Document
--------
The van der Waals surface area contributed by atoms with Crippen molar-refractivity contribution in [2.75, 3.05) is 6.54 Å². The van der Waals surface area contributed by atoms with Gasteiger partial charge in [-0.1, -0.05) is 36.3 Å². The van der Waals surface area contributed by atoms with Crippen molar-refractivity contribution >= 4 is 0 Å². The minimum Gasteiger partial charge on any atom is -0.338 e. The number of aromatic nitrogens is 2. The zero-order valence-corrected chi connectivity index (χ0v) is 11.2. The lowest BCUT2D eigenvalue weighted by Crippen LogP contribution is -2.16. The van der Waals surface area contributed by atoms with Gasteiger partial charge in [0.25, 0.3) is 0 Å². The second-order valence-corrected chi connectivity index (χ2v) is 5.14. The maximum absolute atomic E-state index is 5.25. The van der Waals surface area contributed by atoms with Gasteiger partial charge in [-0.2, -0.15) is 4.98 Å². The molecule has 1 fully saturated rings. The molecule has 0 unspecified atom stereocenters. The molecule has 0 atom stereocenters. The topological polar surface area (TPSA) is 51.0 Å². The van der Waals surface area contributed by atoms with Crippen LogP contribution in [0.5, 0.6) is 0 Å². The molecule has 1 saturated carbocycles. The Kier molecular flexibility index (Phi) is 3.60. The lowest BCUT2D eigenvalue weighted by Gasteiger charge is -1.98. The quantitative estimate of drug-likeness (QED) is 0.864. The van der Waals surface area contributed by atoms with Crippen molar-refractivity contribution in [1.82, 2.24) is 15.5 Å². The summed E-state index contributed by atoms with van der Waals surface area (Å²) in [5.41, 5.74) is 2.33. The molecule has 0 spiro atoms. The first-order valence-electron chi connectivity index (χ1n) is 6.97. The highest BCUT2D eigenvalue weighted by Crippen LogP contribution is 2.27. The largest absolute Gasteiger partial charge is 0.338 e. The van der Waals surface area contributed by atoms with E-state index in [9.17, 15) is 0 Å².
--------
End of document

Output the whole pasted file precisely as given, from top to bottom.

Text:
The van der Waals surface area contributed by atoms with Crippen molar-refractivity contribution in [2.75, 3.05) is 6.54 Å². The van der Waals surface area contributed by atoms with Gasteiger partial charge in [-0.1, -0.05) is 36.3 Å². The van der Waals surface area contributed by atoms with Crippen molar-refractivity contribution >= 4 is 0 Å². The minimum Gasteiger partial charge on any atom is -0.338 e. The number of aromatic nitrogens is 2. The zero-order valence-corrected chi connectivity index (χ0v) is 11.2. The lowest BCUT2D eigenvalue weighted by Crippen LogP contribution is -2.16. The van der Waals surface area contributed by atoms with Gasteiger partial charge in [0.25, 0.3) is 0 Å². The second-order valence-corrected chi connectivity index (χ2v) is 5.14. The maximum absolute atomic E-state index is 5.25. The van der Waals surface area contributed by atoms with Gasteiger partial charge in [-0.2, -0.15) is 4.98 Å². The molecule has 1 fully saturated rings. The molecule has 0 unspecified atom stereocenters. The molecule has 0 atom stereocenters. The topological polar surface area (TPSA) is 51.0 Å². The van der Waals surface area contributed by atoms with Crippen LogP contribution in [0.5, 0.6) is 0 Å². The molecule has 1 saturated carbocycles. The Kier molecular flexibility index (Phi) is 3.60. The lowest BCUT2D eigenvalue weighted by Gasteiger charge is -1.98. The quantitative estimate of drug-likeness (QED) is 0.864. The van der Waals surface area contributed by atoms with Crippen molar-refractivity contribution in [1.82, 2.24) is 15.5 Å². The summed E-state index contributed by atoms with van der Waals surface area (Å²) in [5.41, 5.74) is 2.33. The molecule has 0 spiro atoms. The first-order valence-electron chi connectivity index (χ1n) is 6.97. The highest BCUT2D eigenvalue weighted by Crippen LogP contribution is 2.27. The largest absolute Gasteiger partial charge is 0.338 e. The van der Waals surface area contributed by atoms with E-state index in [9.17, 15) is 0 Å².